The NHS is battling with record cases of staff sickness as it gears up for a wave of strike action that will “push the NHS to breaking point.” An analysis carried out by University of Oxford researchers shows NHS staff sick leave rose by 23 percent over the last three months – with 61,429, off sick every day this month. This is an increase of over 11,000 over three months.
In November last year, there were just 50,067 staff absent from work through sickness or self-isolation.
The figures come as junior doctors in England became the latest NHS staff to announce a walkout in a bitter dispute over pay and conditions. Last week the British Medical Association said the doctors had “no option” as they announced a three-day strike from 13 March. It is only the second such action in the 74-year history of the NHS.
At the same time, the government is in talks with nurses’ leaders in an effort to end their ongoing industrial action which began last December.
The Oxford researchers say the strikes together with the growing numbers on sick leave were adding to the existing problems in the NHS which is seeing record ambulance and [email protected] waits and a record 7.2 million waiting for procedures and operations.
They say the gaps in the workforce are also exacerbated by the growing number of staff vacancies which rose by 10,000 last year, including 203 doctors, 2,800 nurses and 4,100 support staff. The number of vacant posts now stands at 133,000.
Professor Carl Heneghan, Director of Oxford University’s Centre for Evidence Based Medicine, who carried the analysis said while some staff sickness could be attributed to winter viruses, much remains unexplained and needing investigation: “This ongoing level of sickness is a worrying trend which cannot all be explained by absences linked to winter viruses.
We need to understand what is going on and why there are such huge and increasing gaps in the workforce. Is there a culture problem? Is there a long-term sickness problem? Why is the staff sickness trend going in the wrong direction?”
Professor Heneghan, who is also an urgent care doctor added: “The system is now at breaking point. These absences together with the 133,000 vacancies are putting huge pressure on the system which is running with 80 percent of its staff. The government keeps promising more NHS staff but we are yet to see this. I have never seen it as bad.”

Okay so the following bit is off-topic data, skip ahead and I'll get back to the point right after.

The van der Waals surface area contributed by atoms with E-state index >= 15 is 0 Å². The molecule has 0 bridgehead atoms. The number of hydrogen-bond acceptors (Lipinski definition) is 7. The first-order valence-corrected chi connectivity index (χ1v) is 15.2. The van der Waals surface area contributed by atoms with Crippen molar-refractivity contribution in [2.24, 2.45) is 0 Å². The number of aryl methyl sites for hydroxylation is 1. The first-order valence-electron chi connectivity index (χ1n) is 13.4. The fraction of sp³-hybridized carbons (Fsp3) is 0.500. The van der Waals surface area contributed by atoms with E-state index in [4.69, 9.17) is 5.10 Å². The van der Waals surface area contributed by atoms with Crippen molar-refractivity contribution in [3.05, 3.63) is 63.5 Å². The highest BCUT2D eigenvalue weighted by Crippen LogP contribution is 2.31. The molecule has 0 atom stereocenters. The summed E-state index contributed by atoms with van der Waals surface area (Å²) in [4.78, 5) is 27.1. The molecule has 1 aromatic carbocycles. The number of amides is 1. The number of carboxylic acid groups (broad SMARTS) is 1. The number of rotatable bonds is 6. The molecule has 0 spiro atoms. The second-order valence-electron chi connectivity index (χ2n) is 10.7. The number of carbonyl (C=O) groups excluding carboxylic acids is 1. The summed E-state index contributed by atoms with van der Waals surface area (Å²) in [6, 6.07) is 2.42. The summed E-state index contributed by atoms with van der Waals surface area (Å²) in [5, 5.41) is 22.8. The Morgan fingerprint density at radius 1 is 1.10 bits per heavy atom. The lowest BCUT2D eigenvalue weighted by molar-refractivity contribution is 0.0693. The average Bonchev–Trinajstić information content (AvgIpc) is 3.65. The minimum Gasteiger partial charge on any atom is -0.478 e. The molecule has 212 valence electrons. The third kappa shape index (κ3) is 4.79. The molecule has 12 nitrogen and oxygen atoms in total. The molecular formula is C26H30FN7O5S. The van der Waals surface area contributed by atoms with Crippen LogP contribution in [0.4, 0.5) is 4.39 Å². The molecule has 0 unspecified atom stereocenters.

He said the strike action was compounding the NHS’s problems by “eroding the work culture and adding to the crisis.”
“The government should get round a table with the unions and not emerge until there is a resolution on the strikes. Too many patients are waiting for essential operations and procedures. If we don’t solve these problems we will never get on top of our targets and waiting lists. We are in a mess and there doesn’t seem to be proper leadership to tackle the issues at hand,” he said.
Health Secretary Steve Barclay insisted he is keen to “keep talking to unions” about what is “fair and affordable.” He added: “Strikes are in nobody’s best interests and only cause further disruption for patients, despite contingency measures in place.
“It is time unions engaged constructively with the Pay Review Body process for 2023/24 and cancelled strikes so we can move forward and continue tackling the Covid backlog.”
An NHS spokesman said: “The health of NHS staff is of utmost importance to us and that is why we have taken significant steps to support them at a national and local level as they deal with record levels of patient demand across our services.
“These include putting in place regular health and wellbeing conversations within local teams, accessing a range of health and wellbeing support which has been used over 1.5 million times, the opportunity for flexible working, and resources available to staff and employers to support with the cost of living.”
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